Eromanga-sensei Review - Let's Talk About Himouto For a Minute

Jared Popelar · June 14, 2017

Guys, this is not going to be one of my better reviews.

I know when I’m out of my league. I mean, not only am I reviewing a show in a genre I stay away from in general, but this might be the most bombastic and unabashedly ridiculous submission to the genre since whenever it was first conceived. You know when you go skiing for the first time and you do the green bunny hill first just to get a feel for things?

Yeah, I took the lift straight to the double blacks on this one.

My normal approach to reviewing is going to be mostly ineffective here, I can tell already. I’m not even sure I can try reviewing it as a show. It’s…just an event, like a traffic accident or your computer crashing. There’s nothing to evaluate or pick apart. There’s nothing to analyze or interpret. There’s no meat here whatsoever. And all you can really do is just watch and hope nothing horribly bad happens.


Hey look, I drew myself from the ED!

I…guess I can try anyway, though? I’m still convinced this isn’t going to work, by the way, but when has that ever stopped me in the past? This week we’re looking at Eromanga-sensei by A-1 Pictures, a studio that, depending on who you ask, is either god tier or very hit or miss with their works. On the one hand, they did ERASED, Blue Exorcist, Your Lie in April, and Seven Deadly Sins, but they are also the ones responsible for GATE, Aldnoah Zero, and Occultic;Nine.

Anyway, let’s at least agree that Eromanga-sensei was in good hands productionwise. Say what you will about A-1 substantially, but they make some very pretty shows, and I guess that includes this one too. It definitely looks like a well-budgeted show with decent assets and designs. I mean, compared to the some of the crap I’ve seen during my time at Kotatsu Club, Eromanga-sensei is certainly a looker, and might be worth checking out for the scenery and backdrops alone.

And hey, for a show about art appreciation, that’s a really good start off of the gun there! Too bad Eromanga-sensei then ran smack into the first hurdle and kneecapped itself in the process.

I’ve been talking up “this genre” a ton in this review, and I think it’s about time I lifted up the curtain and told you what sort of show Eromanga-sensei is. The story is about a light novel writer named Masamune Izumi (Yoshitsugu Matsuoka, Mob Psycho 100, Dungeon, NGNL and SAO to name only a few), whose novels are illustrated by the enigmatic yet very talented ecchi artist Eromanga-sensei, which is kind of like calling yourself IDrawSonicInflation on DeviantArt but I digress. As we find out in a first episode plot development so telegraphed I’m not going to call it a spoiler, it turns out Eromanga-sensei is actually his little step-sister Sagiri (Akane Fujita, Orange, Seven Deadly, this season’s Akashic Records, a bad magical girls show and that’s about all you’d remember her for), a very shy shut-in that never leaves her room for anything and only rarely talks to people when she’s not streaming.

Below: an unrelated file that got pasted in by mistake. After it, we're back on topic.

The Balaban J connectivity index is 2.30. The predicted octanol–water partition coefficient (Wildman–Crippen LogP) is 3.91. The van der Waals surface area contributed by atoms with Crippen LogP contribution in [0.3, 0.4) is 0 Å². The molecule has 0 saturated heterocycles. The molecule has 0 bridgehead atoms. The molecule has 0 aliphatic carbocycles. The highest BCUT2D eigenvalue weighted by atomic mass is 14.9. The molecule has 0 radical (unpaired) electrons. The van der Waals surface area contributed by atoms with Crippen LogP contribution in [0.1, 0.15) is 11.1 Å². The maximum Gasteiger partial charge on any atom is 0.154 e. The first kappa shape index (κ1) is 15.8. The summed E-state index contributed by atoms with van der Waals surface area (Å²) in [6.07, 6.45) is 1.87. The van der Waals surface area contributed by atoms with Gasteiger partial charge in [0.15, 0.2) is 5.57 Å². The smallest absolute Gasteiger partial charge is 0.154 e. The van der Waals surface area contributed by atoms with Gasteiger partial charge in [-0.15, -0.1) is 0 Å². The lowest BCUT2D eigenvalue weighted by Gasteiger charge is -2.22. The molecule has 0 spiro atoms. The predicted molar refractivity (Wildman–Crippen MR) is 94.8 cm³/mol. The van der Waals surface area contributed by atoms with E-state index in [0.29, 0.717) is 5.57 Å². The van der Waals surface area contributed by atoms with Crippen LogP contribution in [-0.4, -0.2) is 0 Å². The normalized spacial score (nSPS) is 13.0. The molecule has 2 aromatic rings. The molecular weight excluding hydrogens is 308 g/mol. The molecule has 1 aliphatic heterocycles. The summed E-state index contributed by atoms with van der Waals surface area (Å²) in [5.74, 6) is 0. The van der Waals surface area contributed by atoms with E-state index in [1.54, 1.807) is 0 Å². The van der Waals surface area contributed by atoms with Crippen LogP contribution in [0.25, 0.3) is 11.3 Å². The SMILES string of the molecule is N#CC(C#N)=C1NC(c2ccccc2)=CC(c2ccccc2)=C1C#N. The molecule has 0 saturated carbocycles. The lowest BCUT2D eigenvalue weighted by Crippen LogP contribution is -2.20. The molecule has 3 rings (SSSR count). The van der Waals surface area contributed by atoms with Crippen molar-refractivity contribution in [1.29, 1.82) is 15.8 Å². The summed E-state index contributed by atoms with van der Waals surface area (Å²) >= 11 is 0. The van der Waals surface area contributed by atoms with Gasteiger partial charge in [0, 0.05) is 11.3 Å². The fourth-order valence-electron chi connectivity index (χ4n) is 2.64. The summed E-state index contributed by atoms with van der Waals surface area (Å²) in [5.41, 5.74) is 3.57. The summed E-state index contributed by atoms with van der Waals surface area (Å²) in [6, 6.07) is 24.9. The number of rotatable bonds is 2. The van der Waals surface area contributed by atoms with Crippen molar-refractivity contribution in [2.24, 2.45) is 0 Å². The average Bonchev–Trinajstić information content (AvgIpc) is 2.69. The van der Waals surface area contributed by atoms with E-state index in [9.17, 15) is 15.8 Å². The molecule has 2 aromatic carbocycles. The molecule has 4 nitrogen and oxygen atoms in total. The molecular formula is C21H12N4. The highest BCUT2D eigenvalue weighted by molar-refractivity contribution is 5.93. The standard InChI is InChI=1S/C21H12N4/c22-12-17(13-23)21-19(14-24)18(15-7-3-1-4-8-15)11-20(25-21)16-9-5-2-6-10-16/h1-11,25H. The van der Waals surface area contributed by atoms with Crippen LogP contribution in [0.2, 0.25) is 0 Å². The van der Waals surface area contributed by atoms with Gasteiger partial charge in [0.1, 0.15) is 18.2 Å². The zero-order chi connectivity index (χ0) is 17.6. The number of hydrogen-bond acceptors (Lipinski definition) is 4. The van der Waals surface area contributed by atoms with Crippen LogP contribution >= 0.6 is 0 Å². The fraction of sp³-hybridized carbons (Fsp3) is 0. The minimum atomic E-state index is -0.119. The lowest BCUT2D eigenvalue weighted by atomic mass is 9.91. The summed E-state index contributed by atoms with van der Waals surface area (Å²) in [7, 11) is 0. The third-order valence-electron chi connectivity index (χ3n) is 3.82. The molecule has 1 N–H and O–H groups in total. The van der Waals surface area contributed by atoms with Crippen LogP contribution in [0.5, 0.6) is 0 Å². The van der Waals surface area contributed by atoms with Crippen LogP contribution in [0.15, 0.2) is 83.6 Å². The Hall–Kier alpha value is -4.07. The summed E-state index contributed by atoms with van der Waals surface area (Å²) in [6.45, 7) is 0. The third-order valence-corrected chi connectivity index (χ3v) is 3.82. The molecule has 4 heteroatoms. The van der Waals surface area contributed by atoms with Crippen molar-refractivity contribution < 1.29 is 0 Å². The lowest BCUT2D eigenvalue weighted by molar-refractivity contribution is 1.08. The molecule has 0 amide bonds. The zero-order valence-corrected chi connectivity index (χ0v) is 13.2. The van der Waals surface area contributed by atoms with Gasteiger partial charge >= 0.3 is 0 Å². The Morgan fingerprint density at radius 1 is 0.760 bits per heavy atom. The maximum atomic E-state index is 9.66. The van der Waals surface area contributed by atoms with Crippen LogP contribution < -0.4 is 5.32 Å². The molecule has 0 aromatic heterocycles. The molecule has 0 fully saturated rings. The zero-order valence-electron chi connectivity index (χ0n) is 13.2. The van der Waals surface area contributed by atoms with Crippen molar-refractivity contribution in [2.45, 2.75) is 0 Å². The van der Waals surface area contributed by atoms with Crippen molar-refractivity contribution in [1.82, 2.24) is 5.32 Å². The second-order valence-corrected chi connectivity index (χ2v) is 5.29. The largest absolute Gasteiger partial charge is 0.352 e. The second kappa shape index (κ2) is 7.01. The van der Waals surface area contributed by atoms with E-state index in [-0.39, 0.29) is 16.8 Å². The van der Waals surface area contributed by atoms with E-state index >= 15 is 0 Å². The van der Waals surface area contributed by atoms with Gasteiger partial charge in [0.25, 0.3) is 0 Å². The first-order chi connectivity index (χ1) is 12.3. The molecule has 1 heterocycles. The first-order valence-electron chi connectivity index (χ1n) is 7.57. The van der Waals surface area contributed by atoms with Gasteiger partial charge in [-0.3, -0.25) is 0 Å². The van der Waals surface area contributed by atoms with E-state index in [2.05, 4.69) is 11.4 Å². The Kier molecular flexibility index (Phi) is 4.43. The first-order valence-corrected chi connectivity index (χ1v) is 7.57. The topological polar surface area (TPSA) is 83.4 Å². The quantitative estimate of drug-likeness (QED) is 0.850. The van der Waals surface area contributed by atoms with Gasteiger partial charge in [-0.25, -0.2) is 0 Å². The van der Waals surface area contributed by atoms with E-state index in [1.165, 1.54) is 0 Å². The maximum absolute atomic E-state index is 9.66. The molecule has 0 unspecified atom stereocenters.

There’s something horribly wrong with Sagiri’s legs.

For now, we’ll ignore the fact that I think the show blew its central reveal way too early and get back to the plot, which is about Masamune building a relationship with his sister, getting her to come out of her room and experience the world she had locked herself away from.

I’ll give you a moment to connect the dots here, but it isn’t too hard to see where this show is going with its premise. We have a word for this and it’s called “himouto,” aka the “I think my little sister is hot” storyline. The second arc of SAO did it with Kirito and Leafa, and if anyone remembers a show called OreImo from Fall 2010 (the full title of which translates out to My Little Sister Can’t Be This Cute), then you already have a perfect idea of what’s in store for this show.

Yeah, see why I’m not the most qualified person to talk about this now? I know I frequently say a lot of genres aren’t for me or something along those lines, but I legitimately mean it this time around. Had this show just played its premise straight-facedly without the creepy incest angle, then I think I’d actually have a few things to actually unpack and talk about. But above every single conversation between our two leads hangs an awkward, uncomfortable air that plagues nearly all of their dialogue. Maybe their talks are cute for an episode or two, but this show is just shameless in what it’s doing on all fronts and I just can’t take my mind off of the atmosphere it’s setting.